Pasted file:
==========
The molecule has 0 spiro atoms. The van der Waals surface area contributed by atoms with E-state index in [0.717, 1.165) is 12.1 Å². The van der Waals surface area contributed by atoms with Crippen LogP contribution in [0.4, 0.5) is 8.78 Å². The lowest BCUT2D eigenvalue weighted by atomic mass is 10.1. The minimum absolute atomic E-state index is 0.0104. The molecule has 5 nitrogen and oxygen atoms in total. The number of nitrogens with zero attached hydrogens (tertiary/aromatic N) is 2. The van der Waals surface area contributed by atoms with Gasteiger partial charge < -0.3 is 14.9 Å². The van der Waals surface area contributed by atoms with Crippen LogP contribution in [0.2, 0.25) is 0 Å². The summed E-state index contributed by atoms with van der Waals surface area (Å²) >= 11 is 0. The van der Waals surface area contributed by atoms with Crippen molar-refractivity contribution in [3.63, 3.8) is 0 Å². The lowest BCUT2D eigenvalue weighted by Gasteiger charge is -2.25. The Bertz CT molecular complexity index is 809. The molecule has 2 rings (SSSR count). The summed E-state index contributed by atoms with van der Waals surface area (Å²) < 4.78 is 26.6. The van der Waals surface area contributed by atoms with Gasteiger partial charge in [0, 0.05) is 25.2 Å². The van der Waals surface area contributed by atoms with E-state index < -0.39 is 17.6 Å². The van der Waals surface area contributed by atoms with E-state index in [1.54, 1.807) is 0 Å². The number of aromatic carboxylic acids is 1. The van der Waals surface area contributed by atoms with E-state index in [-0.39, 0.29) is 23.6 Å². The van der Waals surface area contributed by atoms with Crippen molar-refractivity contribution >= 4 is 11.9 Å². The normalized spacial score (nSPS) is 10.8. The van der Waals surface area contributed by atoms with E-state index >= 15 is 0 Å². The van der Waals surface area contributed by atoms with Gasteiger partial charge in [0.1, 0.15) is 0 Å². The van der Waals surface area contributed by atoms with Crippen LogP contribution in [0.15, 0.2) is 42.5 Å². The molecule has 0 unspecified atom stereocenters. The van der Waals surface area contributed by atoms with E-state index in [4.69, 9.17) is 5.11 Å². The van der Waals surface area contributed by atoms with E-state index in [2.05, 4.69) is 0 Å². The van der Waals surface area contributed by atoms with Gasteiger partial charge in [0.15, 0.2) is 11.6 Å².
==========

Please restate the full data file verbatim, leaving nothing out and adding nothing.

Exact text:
The molecule has 0 spiro atoms. The van der Waals surface area contributed by atoms with E-state index in [0.717, 1.165) is 12.1 Å². The van der Waals surface area contributed by atoms with Crippen LogP contribution in [0.4, 0.5) is 8.78 Å². The lowest BCUT2D eigenvalue weighted by atomic mass is 10.1. The minimum absolute atomic E-state index is 0.0104. The molecule has 5 nitrogen and oxygen atoms in total. The number of nitrogens with zero attached hydrogens (tertiary/aromatic N) is 2. The van der Waals surface area contributed by atoms with Gasteiger partial charge < -0.3 is 14.9 Å². The van der Waals surface area contributed by atoms with Crippen LogP contribution in [0.2, 0.25) is 0 Å². The summed E-state index contributed by atoms with van der Waals surface area (Å²) >= 11 is 0. The van der Waals surface area contributed by atoms with Crippen molar-refractivity contribution in [3.63, 3.8) is 0 Å². The lowest BCUT2D eigenvalue weighted by Gasteiger charge is -2.25. The Bertz CT molecular complexity index is 809. The molecule has 2 rings (SSSR count). The summed E-state index contributed by atoms with van der Waals surface area (Å²) < 4.78 is 26.6. The van der Waals surface area contributed by atoms with Gasteiger partial charge in [0, 0.05) is 25.2 Å². The van der Waals surface area contributed by atoms with E-state index < -0.39 is 17.6 Å². The van der Waals surface area contributed by atoms with E-state index in [1.54, 1.807) is 0 Å². The number of aromatic carboxylic acids is 1. The van der Waals surface area contributed by atoms with E-state index in [-0.39, 0.29) is 23.6 Å². The van der Waals surface area contributed by atoms with Crippen molar-refractivity contribution >= 4 is 11.9 Å². The normalized spacial score (nSPS) is 10.8. The van der Waals surface area contributed by atoms with E-state index >= 15 is 0 Å². The van der Waals surface area contributed by atoms with Gasteiger partial charge in [0.1, 0.15) is 0 Å². The van der Waals surface area contributed by atoms with Crippen LogP contribution in [0.15, 0.2) is 42.5 Å². The molecule has 0 unspecified atom stereocenters. The van der Waals surface area contributed by atoms with E-state index in [4.69, 9.17) is 5.11 Å². The van der Waals surface area contributed by atoms with E-state index in [2.05, 4.69) is 0 Å². The van der Waals surface area contributed by atoms with Gasteiger partial charge in [0.15, 0.2) is 11.6 Å².